Life and times of Carl McClellan DeLeeuw (provided by his family)
I was raised on an 8,000 foot elevation cattle and sheep ranch in southern Utah. My Dutch ancestors migrated there from Holland and my mother's from Scotland. While riding my horse across the hills I would look up and see the contrails of the airplanes and vowed to be a pilot on one. When the ware looked eminent I joined the Army Air Corps and started on my way to Australia and then the Pearl Harbor bombing sent our ship on to India where I spent my war years which are chronicled elsewhere. On my return home, I joined United airlines and followed my dream and spent 34 years, piloting everything from DC-3s to the DC10. I shared a love of the mountains with my wife Denise and daughter Jeri-Anne and we used our airline benefits to travel and ski all over Europe.
Our first venture abroad was interesting: We had read about a road race in Europe, checking in and getting stamped from seven alpine locations to win a gold medallion for your car grill. My wife researched buying a car there, driving the race and shipping the car home. It meant tightening the belt, staying in tiny local hotels and meeting people through the Berlitz phrase book…this was in 1958 and not that much English in these little towns we had to find. One dark night trying to find the check station in Andorra, we drove on past restaurant closing time and we finally found a man walking along the road and he was nervous and didn’t want to try to fathom what we were trying to say, so I drew a picture of a fried egg and the light dawned. His friend opened the little tavern and he made omelets for us and we made good friends!
We skied and visited in many places, and thanked God we had the means to vacation and travel and see the world, which was mostly at peace. Seeing behind the iron curtain, and the struggle war torn cities had faced in rebuilding was an eye-opener. Visiting death camps gave our daughter a look at “man’s inhumanity to man” as it says at the Dachau memorial, and gave our daughter a greater appreciation of our life and a desire to promote peace and appreciate all people for what did, not how they looked.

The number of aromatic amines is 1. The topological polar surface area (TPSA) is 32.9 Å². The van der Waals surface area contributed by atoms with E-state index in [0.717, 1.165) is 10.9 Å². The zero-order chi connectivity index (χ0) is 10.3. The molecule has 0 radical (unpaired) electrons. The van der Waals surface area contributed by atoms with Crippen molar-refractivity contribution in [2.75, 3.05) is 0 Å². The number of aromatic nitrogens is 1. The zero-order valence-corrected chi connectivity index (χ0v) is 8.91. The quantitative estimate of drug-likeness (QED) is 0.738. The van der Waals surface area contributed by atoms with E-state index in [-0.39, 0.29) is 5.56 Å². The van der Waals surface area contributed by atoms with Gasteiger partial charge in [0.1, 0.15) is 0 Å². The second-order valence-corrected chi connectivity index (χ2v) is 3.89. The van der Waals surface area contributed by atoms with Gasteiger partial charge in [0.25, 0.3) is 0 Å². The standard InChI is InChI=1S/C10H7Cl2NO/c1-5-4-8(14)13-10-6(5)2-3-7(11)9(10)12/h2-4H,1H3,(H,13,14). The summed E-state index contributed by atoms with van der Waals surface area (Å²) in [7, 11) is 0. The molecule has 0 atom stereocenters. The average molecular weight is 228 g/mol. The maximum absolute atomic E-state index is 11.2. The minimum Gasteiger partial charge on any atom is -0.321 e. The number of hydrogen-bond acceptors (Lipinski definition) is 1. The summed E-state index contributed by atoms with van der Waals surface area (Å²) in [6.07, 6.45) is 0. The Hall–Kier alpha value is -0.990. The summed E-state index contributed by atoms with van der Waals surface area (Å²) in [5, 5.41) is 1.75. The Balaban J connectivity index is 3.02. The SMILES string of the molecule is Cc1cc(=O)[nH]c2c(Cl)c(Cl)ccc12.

Remembering Shared Honor notes: Carl M. DeLeeuw was a veteran, and Past National Commander of the CBI-VA. We hope we can continue to work with his friends and family, including his children and grandchildren, to create a great remembrance for him here. Even though we did not interact with him for a long time, he still impressed us with his grace and humility. I will never forget that one of the first things he asked was why we wanted to interview him, since he 'wasn't a hero.' But he seems like a big enough hero to me. Carl M. DeLeeuw passed away in January, 2007, but we will never forget (Patrick Lucas).
Also, despite some of the technical and video editing problems we are having, below are links to our interview with Carl M. Deleeuw in August, 2005 at his home, where we were graciously hosted by Carl and his wife Denise. Our apologies in advance for the obvious deficiencies in video quality.